Reflection: Lesson Planning Multiple Central Ideas: James McBride's "Hip-hop Planet" Day 2 - Section 3: Continued Group Discussion: Analyzing Multiple Central Ideas


The video really helped.  Even though hip-hop is such a central part of the music they listen to, they really had no idea of its origin; even the rap mavens in the room thought it started with “Rapper’s Delight” by the Sugarhill Gang and “The Message” by Grandmaster Flash—two hip-hop songs that made it into mainstream popular culture.  So it was eye-opening to see how localized the trend was at its beginnings, and how circumstances of life in the Bronx led to it.  Even though McBride explains this history, he does it in a way that there had to be some initial knowledge to get it—I didn’t realize that even though he explains in some detail, it is still only enough to be an allusion requiring understanding rather than a detailed historical account.   

When we discussed the questions, and in particular the two with quotes from other people, it was interesting that the students are very good at analyzing the quotes, and analyzing a central idea in an essay, but not as adept and comparing and contrasting the two to develop more complex analysis, recognizing what is and isn’t in each analysis by comparing the two.  This was particularly evident in the students’ written answers; most of the students, when answering the question about David Brooks, wrote that they would agree with each other.   By asking students to look at word choices in our discussion, some recognized that Brooks’ use of words like “wretched” and referring to hip hop as “gangsta rap” gives a negative impression of hip-hop’s influence, which is different than McBride’s.  So, it turned out to be a productive lesson today, and also showed that I will need to focus more on these skills going forward.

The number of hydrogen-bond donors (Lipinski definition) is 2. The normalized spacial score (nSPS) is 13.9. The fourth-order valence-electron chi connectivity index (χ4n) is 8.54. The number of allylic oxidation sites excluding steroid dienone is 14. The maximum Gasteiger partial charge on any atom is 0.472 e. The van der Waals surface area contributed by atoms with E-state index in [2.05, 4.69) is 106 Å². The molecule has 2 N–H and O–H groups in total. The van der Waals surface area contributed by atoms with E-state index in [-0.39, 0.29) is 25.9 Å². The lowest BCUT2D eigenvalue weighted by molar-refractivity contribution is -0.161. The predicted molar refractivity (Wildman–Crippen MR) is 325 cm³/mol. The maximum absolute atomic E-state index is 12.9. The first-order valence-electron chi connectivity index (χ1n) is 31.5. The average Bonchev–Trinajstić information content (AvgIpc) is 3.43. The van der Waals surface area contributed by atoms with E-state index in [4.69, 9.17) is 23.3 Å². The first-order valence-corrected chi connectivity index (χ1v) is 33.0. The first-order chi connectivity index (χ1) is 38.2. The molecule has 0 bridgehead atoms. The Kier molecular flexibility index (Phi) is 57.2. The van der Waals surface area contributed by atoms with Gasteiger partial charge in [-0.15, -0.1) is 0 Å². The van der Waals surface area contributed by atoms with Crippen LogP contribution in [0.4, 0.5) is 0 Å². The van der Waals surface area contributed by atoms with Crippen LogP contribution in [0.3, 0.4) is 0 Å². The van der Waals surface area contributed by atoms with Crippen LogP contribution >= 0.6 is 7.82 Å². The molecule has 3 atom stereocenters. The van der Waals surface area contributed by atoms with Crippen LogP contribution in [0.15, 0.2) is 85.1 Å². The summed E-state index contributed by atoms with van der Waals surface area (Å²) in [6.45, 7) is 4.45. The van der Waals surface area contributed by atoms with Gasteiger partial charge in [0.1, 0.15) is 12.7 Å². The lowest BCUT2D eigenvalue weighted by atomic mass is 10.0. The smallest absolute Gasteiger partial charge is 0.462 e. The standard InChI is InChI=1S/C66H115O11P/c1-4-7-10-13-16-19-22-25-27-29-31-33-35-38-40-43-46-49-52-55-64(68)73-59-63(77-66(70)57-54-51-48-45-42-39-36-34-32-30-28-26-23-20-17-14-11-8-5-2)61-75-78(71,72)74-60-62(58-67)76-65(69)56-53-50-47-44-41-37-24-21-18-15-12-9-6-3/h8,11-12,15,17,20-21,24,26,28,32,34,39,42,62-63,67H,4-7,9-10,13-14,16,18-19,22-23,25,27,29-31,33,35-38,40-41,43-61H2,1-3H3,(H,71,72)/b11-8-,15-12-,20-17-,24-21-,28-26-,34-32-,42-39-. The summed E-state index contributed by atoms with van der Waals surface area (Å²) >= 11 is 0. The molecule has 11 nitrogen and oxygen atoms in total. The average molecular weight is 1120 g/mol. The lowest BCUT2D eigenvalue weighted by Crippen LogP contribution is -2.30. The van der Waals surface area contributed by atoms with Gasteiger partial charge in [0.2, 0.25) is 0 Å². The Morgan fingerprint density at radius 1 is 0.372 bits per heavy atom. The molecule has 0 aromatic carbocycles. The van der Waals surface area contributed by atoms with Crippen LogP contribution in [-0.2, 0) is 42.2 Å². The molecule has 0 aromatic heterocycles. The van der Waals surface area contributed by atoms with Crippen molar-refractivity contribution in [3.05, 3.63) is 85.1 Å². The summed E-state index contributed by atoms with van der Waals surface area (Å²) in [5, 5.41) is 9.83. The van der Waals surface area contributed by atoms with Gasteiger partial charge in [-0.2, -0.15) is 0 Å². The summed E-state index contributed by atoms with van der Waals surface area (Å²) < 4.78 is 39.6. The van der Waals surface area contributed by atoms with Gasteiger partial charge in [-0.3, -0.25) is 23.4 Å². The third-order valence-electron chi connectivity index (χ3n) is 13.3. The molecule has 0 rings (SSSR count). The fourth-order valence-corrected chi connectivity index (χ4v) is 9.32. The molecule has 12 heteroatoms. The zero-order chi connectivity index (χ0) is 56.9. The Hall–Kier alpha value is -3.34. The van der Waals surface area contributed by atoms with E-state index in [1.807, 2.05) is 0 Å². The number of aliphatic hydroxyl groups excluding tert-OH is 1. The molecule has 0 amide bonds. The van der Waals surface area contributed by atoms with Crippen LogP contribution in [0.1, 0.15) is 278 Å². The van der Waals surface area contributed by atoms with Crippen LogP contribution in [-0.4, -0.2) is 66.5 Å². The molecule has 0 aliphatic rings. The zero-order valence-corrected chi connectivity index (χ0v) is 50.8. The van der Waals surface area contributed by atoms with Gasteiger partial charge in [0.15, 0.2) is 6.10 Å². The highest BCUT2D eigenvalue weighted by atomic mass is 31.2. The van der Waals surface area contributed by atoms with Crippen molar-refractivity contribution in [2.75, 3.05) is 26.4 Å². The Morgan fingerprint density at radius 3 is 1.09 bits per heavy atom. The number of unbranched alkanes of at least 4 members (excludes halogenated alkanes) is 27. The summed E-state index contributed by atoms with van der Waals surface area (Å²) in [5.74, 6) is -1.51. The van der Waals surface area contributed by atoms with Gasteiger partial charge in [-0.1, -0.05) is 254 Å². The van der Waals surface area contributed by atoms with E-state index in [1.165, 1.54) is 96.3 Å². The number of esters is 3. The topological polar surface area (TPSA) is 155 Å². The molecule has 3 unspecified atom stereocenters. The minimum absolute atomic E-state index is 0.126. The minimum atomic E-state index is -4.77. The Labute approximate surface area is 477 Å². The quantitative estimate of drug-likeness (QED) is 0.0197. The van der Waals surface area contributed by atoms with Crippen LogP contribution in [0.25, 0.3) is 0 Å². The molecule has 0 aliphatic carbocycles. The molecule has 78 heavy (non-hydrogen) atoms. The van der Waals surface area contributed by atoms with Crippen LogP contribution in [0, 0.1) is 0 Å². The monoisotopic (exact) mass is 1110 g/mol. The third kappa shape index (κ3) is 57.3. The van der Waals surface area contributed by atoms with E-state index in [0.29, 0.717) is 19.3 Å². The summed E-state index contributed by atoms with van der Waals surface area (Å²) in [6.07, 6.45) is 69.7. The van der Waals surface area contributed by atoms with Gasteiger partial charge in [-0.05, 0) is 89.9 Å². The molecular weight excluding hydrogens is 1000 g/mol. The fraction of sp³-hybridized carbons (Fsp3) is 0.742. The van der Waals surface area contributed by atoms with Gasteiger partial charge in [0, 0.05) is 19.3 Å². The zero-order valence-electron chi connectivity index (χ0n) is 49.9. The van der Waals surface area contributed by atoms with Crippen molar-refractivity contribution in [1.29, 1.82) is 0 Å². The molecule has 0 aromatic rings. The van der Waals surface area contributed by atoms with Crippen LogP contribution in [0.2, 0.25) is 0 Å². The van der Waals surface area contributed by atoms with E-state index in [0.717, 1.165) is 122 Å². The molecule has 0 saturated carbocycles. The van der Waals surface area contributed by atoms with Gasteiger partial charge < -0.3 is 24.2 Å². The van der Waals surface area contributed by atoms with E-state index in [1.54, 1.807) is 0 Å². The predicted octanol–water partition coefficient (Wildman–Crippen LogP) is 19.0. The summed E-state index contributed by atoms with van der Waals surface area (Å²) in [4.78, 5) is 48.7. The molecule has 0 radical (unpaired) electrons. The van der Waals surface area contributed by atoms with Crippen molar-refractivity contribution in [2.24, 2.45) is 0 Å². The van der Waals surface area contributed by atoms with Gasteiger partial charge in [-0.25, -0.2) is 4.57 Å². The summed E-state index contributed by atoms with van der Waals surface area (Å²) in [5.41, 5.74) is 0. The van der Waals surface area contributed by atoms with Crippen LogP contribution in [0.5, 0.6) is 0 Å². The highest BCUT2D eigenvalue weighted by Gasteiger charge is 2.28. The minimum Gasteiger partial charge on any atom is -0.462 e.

Video Helped/Focusing on Small Details
  Lesson Planning: Video Helped/Focusing on Small Details
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Multiple Central Ideas: James McBride's "Hip-hop Planet" Day 2

Unit 8: Thematic Unit: Popular Culture
Lesson 4 of 16

Objective: SWBAT recognize how an author develops more than one central idea in a text through a close reading of James McBride's essay "Hip-hop Planet."

Big Idea: An author can weave multiple central ideas into one text by using different types of evidence and intricate structure.

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5 teachers like this lesson
structure (Composition Basics), English / Language Arts, Reading, Nonfiction (Reading), evidence, main ideas, context, rhetorical analysis, conceptual framework
  70 minutes
james mcbride 2
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